|Project by LelandStone||posted 01-01-2012 07:22 PM||1810 views||0 times favorited||3 comments|
So, I’ve been practicing with that little ol’ Sears Craftsman monotube lathe I picked up last year, and I’ve (hopefully) been learning some things while burning electrons and making wood chips. Such as:
1) The Craftsman 4-jaw chuck that came with the lathe is not for me. It doesn’t center automatically, which means I spend a good deal of time guessing and fudging to get stock positioned. This detraction could be overcome, if it weren’t for the fact that _IT’S A 15-pound BLOCK OF STEEL WITH SHARP PROJECTIONS MOVING AT SEVERAL HUNDRED RPMs WITHOUT A GUARD AND IT LOOKS HUNGRY FOR HUMAN FLESH. 0.0
That thing is going up on eBay.
2) Exotic woods that look all nice and stable in the store don’t necessarily STAY that way once they move into the shop. My beautiful little hunk of moderately-costly Redheart cracked upon being turned and exposed to the atmosphere inside my shop. I’ll be buying exotic lumber well in advance next time, allowing it to acclimatize to local temp and humidity before machining.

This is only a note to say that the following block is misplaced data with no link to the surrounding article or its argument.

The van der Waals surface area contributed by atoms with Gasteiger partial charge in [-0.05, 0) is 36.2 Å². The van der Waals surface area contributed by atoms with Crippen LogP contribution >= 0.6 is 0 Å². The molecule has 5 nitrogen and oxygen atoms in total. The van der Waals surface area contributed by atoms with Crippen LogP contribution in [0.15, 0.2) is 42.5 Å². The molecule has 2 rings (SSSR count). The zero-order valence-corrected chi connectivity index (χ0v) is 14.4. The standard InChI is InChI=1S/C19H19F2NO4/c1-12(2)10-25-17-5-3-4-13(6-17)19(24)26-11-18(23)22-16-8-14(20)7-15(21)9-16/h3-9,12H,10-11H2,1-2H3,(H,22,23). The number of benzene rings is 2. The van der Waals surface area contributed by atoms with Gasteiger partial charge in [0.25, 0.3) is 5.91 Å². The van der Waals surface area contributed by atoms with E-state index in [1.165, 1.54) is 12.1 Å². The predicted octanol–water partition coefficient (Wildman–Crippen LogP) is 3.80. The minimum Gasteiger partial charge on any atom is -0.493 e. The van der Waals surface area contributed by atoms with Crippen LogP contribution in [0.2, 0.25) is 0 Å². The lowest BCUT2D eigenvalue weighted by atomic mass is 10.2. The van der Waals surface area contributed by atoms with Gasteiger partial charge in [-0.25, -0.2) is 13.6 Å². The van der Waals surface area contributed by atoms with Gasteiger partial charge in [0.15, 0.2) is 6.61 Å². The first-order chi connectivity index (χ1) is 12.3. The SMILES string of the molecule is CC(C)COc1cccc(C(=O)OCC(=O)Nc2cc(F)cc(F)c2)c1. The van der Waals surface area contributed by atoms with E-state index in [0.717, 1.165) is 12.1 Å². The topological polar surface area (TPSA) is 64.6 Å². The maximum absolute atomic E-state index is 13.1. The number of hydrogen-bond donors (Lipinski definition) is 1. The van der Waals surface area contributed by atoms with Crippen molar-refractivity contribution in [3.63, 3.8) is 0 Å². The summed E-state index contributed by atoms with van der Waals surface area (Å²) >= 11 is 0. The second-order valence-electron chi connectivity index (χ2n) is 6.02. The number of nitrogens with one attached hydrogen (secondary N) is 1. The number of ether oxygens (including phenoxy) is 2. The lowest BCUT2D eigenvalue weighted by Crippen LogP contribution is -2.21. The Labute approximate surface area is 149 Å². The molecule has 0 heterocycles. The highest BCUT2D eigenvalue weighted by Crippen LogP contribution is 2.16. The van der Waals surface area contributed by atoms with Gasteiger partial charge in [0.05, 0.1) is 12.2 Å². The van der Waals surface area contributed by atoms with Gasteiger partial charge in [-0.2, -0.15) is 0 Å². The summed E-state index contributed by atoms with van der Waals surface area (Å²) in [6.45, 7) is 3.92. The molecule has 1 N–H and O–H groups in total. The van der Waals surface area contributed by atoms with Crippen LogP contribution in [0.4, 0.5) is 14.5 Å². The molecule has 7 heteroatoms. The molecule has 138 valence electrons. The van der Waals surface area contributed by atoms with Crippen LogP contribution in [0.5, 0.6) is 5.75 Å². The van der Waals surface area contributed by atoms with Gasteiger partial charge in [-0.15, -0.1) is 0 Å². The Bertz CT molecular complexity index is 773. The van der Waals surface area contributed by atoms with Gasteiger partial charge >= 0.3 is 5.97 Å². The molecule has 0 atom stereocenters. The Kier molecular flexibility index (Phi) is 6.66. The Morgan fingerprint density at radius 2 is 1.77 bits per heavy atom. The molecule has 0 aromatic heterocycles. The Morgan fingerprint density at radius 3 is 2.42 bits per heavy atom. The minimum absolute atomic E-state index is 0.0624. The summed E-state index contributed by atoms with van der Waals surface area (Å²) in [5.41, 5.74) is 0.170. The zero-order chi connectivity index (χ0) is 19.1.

These are all tealight holders, the first being turned of Olive, with an attractive grain and widely varied colours. I have to say I’m not a big fan of olive—the variations, for me, would be a bit much in large pieces such as a cabinet or table. For small novelty items such as this, however, I think this variation is an asset, especially for such a simple shape as shown. I can’t help thinking of “Mork & Mindy” when looking at this turning, which reminds me of Mork’s egg. Nanoo, nanoo!
The next holders are made of Redheart, and I really love the color. But, as noted above, I’ll be buying blanks well in advance next time. :0/
-- Leland, OC California https://www.etsy.com/shop/heritagehandforged